Friday, January 4, 2013

Curtain call for 2012

Thus ends my first full year on the road with eyes to the sky for more. This first year in Japan has been good. I will recount some of my successes here. I will also express regrets for things not yet accomplished and finally wrap up this post with hope of things to get done in 2013.

Where to begin?

When I came to Japan in November 2011, I had a ton of student debt, an empty bank account, and no job. But what I did have were two things: a positive attitude and an impervious will to make a life of travel. 
Sure it wasn't exactly a 'perfect' plan and I soon found myself in a pretty precarious position with nearly maxed-out credit cards (even just scrapping by on the bare essentials) and a standard, 90-day Japanese tourist visa about to expire. It also didn't help things that as I was couch-surfing at my uncle's place I was really imposing on them. Plus there was some concern that I wouldn't be able to find a job; that I was pretty reckless in coming to Japan without a dime to my name nor a job, etc.  As uncomfortable as things were for my relatives and the few friends I stayed with, never once did I feel unwelcome. For that I am truly grateful to them. 

But as that 90 day limit was drawing near and I found myself deeper in debt than when I arrived, I started to realize the cold touch of uncertainty lurking, creeping like a chill up one's spine. I knew I had to start making some money. I scoured the internet and craigslist. I started selling advertising space on this blog to google. To date I have made JPY2,800 (about $30) in about one year. That wasn't about to cut it. 

Work in Japan
My first 'real' job in Japan came from an advertisement for a "paid per-gig"job I saw on craigslist Tokyo. Click here to read about the details of this, the craziest thing I have done to make money in Japan. But this certainly wasn't going to cut it either. I needed a full-time gig and fast as I only had 30 days left on my visa and still no job. So referring to my former professor's site, Professor Steve Ridgely, I was able to pick up a few good leads on where to find work. (By the way, this is truly a great resource not only for getting by in Japan, but also for doing research and exploring Japanese culture in depth).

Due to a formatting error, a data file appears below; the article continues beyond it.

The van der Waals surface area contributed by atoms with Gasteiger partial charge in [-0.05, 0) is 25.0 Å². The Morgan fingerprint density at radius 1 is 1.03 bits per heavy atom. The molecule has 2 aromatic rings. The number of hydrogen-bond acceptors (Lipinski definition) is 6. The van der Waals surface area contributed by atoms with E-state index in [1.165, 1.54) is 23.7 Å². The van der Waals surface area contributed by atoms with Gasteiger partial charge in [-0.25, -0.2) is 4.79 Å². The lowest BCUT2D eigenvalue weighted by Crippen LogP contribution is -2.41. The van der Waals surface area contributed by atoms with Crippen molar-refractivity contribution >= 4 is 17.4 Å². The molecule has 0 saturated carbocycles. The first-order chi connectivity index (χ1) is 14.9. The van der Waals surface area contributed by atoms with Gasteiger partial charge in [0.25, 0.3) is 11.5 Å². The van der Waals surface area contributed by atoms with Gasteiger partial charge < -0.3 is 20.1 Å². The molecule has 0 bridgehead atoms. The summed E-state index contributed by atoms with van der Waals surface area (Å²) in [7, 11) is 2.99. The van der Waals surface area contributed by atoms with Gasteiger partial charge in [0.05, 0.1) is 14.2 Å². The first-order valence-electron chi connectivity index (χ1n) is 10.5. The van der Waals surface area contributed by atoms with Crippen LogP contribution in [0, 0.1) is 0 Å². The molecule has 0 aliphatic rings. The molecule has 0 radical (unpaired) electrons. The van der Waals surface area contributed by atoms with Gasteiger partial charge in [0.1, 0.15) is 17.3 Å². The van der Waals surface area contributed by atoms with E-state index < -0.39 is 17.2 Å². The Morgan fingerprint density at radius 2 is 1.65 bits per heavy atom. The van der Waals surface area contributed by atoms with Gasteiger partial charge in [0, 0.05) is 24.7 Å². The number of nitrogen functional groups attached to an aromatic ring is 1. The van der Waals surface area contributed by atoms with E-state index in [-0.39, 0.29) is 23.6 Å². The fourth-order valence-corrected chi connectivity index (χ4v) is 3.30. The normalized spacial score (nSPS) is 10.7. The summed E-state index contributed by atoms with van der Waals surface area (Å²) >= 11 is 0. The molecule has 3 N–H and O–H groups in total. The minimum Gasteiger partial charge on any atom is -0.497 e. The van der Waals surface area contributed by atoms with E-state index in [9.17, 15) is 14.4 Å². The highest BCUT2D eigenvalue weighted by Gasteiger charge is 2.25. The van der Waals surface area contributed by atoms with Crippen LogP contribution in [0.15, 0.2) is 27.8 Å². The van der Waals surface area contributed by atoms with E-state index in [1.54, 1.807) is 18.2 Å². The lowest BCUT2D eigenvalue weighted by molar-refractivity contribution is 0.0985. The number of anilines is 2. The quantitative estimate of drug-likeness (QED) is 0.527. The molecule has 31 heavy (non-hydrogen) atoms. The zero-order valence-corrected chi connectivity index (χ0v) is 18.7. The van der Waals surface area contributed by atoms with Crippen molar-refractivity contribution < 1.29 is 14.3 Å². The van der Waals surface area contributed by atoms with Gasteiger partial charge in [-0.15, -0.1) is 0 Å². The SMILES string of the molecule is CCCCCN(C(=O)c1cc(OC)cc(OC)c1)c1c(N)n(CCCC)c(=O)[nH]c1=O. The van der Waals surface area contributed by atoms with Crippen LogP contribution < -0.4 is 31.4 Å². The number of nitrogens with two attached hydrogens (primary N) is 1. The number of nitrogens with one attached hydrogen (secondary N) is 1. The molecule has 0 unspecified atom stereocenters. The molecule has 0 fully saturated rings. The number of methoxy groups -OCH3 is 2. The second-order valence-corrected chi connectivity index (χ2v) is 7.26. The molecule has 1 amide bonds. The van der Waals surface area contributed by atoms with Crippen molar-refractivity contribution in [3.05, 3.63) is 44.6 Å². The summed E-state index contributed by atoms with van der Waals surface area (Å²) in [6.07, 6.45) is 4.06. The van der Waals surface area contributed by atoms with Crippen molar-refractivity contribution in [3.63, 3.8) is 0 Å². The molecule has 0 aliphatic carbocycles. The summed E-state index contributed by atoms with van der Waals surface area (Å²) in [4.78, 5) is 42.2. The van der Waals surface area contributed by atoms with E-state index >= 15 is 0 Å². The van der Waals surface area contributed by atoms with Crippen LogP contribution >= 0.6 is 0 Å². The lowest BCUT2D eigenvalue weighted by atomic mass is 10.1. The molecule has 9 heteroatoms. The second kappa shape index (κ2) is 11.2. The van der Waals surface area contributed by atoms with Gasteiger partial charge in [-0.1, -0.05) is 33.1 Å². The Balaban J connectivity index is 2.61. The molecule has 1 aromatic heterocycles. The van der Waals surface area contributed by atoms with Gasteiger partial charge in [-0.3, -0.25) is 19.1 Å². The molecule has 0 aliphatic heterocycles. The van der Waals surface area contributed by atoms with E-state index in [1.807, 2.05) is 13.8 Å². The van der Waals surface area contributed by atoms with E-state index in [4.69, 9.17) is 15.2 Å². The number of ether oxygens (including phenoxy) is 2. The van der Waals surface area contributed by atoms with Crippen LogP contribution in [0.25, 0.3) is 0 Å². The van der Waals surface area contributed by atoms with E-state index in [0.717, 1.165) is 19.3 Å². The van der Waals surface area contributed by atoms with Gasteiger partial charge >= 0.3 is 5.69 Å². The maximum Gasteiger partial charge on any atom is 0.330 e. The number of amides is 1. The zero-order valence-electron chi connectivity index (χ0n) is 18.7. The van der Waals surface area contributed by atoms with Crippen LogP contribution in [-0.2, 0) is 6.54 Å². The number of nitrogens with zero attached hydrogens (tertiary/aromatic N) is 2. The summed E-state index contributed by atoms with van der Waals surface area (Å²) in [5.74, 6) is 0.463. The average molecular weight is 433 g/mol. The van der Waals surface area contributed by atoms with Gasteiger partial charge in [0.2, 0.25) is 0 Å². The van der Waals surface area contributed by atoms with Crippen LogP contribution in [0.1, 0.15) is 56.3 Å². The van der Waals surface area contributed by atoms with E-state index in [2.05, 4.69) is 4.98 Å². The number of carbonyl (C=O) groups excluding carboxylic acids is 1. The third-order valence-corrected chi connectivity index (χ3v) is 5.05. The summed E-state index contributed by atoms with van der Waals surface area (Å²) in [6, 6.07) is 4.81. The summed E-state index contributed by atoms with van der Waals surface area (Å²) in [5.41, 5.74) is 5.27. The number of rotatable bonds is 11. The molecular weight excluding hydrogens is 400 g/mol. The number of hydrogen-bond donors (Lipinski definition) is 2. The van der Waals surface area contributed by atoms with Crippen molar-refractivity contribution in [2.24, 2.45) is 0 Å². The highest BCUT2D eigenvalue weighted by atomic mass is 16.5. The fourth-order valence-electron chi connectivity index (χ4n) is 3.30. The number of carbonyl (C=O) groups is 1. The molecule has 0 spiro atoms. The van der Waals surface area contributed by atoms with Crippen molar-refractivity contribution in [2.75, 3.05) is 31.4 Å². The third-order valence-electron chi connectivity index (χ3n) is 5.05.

I picked a few of the famous English conversation schools as I learned this would be the quickest way to get work in Japan. I submitted my applications online and had interviews with GABA and Berlitz, two of the more well-known conversation schools in Japan. With only 3 weeks left on my visa, I went to GABA for 3, yes 3 interviews. There was a good mix of people at the interviews. If you have a visa for scholarship or a spousal visa you have an excellent chance of getting a job with GABA. But if you are needing visa sponsorship from the company (required for a work visa) then you are going to be scrutinized fairly stringently. In the meantime I had a phone interview and 1 live interview with Berlitz and was invited to Berlitz's week long, unpaid Instructor Training Program. It is possible to be cut during this period if you are found lacking in ability or professionalism but for all intents and purposes I considered myself 'in'.